How often have you made a new year’s resolution around health, only to find you have broken it three weeks later? Maybe you’ve decided to go on a diet – let’s use a ‘sugar free diet’ as an example – and, for a few days you do really well, but after that it becomes excruciating – all you can think about is having something sweet to pep you up in the afternoon. Before you know it, you are stuffing the so-called offending item in your mouth, only to chide yourself for not being strong enough to stick with it.
Deciding to remove old eating habits, or addictions from your life, can be tough work, and when you do that it is a courageous step that deserves to be done properly.
That means striking a balance so it is sustainable.
If you have had a particular pattern around food for 30, 40, even 50 years, it’s important you go easy and not expect yourself to be ‘superman/woman’. Because even though you want it to change instantly, it may produce challenges for you.
I want to stop and emphasise this point with an example for a minute. Most of our beliefs and decisions about health and wellbeing were firmly implanted in our minds before the age of seven years old. This means we made decisions about food and eating patterns, as well as ways of approaching our health and dealing with illness, simply by observing role models in our environment.
A classic one, to which you may relate, is that you weren’t allowed a certain treat by your mum, yet you saw mum later ‘sneak’ something sweet when she thought you weren’t looking. So a possible decision you made as a result was maybe, “eating sweet treats is ‘bad for me’ or ‘it should only be done in secret’”, or “I need to hide the fact I eat these things”. As a result, later in life, whenever you eat something that is ‘bad’ for you, you feel ‘bad’ about yourself, and then develop feelings of guilt. And so it goes in a perpetual cycle.
We are ‘addicted’ to this pattern and the feeling it produces, so when we decide to introduce a healthier eating pattern it is so much more than just taking away a food, or introducing a new one.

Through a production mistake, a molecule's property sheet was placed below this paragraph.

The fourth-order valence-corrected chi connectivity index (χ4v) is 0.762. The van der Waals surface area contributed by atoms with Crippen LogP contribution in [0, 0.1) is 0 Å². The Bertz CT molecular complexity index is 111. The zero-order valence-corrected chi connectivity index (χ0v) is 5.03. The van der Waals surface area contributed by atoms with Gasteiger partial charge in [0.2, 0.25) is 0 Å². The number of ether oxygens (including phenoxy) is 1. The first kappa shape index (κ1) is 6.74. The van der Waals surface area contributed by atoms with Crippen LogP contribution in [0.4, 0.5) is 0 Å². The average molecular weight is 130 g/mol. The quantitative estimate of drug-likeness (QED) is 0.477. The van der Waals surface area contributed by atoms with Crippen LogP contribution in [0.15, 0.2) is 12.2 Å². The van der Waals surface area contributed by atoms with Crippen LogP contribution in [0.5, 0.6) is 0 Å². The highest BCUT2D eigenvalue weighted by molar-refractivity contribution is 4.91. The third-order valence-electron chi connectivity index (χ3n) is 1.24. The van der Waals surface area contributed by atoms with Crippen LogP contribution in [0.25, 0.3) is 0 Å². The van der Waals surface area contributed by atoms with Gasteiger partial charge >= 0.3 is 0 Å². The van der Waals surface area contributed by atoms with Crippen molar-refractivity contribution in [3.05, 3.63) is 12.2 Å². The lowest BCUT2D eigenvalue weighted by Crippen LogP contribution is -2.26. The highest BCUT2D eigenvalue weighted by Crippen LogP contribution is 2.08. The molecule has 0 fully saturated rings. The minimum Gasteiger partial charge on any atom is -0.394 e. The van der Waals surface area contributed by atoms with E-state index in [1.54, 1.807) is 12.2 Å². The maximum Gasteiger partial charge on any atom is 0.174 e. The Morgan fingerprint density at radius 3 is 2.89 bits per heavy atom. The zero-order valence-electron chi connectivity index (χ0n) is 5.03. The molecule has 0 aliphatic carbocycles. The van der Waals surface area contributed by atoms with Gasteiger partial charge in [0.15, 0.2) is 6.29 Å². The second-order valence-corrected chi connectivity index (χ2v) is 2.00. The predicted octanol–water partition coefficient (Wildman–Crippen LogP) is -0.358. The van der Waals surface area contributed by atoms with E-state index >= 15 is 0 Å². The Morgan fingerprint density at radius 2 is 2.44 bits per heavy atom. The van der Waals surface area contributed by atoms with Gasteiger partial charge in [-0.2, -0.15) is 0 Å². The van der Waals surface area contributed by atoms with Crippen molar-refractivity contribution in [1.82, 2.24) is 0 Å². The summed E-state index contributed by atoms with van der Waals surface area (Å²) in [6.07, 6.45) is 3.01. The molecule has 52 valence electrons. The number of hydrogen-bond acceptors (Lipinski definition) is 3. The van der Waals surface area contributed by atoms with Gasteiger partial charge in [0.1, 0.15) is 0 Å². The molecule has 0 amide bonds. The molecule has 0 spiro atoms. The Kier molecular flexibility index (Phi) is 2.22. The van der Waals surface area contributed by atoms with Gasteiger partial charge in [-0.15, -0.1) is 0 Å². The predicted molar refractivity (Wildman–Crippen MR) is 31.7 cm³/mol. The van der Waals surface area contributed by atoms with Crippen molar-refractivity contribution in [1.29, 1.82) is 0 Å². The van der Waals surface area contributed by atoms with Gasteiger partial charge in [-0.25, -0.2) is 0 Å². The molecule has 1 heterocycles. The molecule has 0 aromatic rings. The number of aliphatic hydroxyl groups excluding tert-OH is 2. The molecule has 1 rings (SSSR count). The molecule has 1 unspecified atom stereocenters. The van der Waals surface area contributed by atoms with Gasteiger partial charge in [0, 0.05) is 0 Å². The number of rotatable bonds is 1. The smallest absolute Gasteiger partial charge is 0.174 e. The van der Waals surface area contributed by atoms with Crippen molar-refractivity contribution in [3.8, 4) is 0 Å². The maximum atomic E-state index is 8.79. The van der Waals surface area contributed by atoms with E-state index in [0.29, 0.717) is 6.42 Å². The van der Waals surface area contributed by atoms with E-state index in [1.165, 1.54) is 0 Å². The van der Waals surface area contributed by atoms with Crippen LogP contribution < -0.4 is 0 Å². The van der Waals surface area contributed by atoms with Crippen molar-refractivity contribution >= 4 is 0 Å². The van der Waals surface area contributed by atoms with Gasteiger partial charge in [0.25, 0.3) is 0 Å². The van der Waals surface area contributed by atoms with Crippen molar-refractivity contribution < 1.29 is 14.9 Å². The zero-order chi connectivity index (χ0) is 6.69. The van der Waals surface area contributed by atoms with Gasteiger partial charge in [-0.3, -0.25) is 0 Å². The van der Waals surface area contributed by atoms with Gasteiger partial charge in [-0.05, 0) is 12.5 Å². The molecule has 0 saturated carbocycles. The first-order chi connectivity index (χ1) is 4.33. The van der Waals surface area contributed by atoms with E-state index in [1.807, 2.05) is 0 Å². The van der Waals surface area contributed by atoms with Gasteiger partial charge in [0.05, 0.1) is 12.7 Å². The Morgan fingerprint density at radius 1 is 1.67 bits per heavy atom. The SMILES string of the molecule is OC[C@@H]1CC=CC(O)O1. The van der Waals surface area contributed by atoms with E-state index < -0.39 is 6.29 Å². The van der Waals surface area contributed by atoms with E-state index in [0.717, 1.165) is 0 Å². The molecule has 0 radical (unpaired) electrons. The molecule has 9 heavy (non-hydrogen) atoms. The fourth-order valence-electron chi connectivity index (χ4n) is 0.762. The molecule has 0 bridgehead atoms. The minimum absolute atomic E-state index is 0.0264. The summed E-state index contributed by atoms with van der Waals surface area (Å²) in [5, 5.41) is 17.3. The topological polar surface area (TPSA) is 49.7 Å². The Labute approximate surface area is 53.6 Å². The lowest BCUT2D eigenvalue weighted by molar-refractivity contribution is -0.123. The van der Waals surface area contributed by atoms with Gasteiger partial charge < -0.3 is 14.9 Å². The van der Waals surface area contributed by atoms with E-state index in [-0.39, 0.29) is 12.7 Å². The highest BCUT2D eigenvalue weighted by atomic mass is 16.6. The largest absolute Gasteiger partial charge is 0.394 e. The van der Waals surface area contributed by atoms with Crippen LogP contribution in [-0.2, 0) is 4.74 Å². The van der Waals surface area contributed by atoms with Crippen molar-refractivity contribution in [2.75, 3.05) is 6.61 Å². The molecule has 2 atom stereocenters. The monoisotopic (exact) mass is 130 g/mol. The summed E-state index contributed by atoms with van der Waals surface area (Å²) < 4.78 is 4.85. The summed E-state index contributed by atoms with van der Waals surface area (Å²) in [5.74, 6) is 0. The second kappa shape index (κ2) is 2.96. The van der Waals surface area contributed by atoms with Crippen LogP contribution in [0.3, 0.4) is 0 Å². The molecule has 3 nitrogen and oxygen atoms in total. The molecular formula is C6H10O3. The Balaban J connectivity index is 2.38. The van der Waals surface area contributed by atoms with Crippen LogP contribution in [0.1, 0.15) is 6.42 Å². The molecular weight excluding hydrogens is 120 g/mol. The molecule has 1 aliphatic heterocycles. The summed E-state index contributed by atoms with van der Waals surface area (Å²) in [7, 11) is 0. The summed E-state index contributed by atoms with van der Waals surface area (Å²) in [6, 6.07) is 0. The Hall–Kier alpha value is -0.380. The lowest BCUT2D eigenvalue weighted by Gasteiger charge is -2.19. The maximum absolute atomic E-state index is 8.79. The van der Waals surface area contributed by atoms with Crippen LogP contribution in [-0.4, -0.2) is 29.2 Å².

When you make such a change you are re-programming not just your mind, but your entire physiological and emotional response.
That is why it is so important for your changes to be MANAGEABLE and SUSTAINABLE. I recommend a three-step process for changing an eating pattern.
1. Your Beliefs. When you look at your patterns around food, one of the first things to investigate is your relationship with food and how you use it in relation to your body. Some questions to ask yourself are:
What beliefs do I have around my body image and food?
Do I believe I am worthy of having energy or nourishment?
Do I criticize my body?
Once you have answered these questions, you have admitted that you are holding on to some outdated beliefs around your body and food. This is where the real power lies. Because you can’t get out of the mud until you admit you’re stuck in it, right? So now you know you have the power to shift how you treat your body you can allow yourself the vision of what your body would look like if you gave up these behaviours and beliefs.
2. Your Choices. The next question is now a matter of choice. Once you start to question your old, outdated beliefs, you become aware of new choices available to you. Previously were too stuck in your old belief pattern to be aware of them. Ask yourself:
What would be available to me if I decided to change my beliefs around
my body and food?
Notice you have not yet removed anything from your diet. This step, which is so often the first one we jump in to, doesn’t come until we question our beliefs, and formulate SUSTAINABLE new choices.
3. The Desired Changes. The next question naturally becomes:
What am I ready to change?
Make it a small step, and make it measurable. Maybe you want to cut back on caffeine, but if you are used to drinking five cups a day, is it really fair to expect yourself to cut it out completely and think you will not go crazy from the caffeine headache after about 72 hours?
A more realistic option would be to decide that, for the next week, you will cut back to three cups a day, at least three or four times a week. That way, you are giving yourself a break.
I want to get another thing straight – you’re not copping out when you do it this way. You’re not taking the easy option. Remember the discussion about the fact that you’ve had this emotional pattern for 30, 40, 50 years? When you cut back on your caffeine intake you are not just cutting coffee out of your diet. You are changing your physiological responses. You are making change! And there is no cop-out about that.
Give yourself a break.
After a week of sticking to your new coffee-drinking habit, introduce another small step AFTER you have patted yourself on the back for sticking to it for a week. Give yourself credit. You have just implemented positive change, and you have done what it takes to make it work. Don’t move on until you have celebrated your success in some small way.
Now, doesn’t that sound much more manageable and sustainable?
I’m sure you understand how this way of changing your eating habits can have a much more profound effect on your body and your life.
In all that you do, create balance and harmony, not trauma and chaos, when it comes to your body. Most of all. ENJOY THE PROCESS.
Creating A Sustainable You – Let’s Start With What You Put In Your Mouth!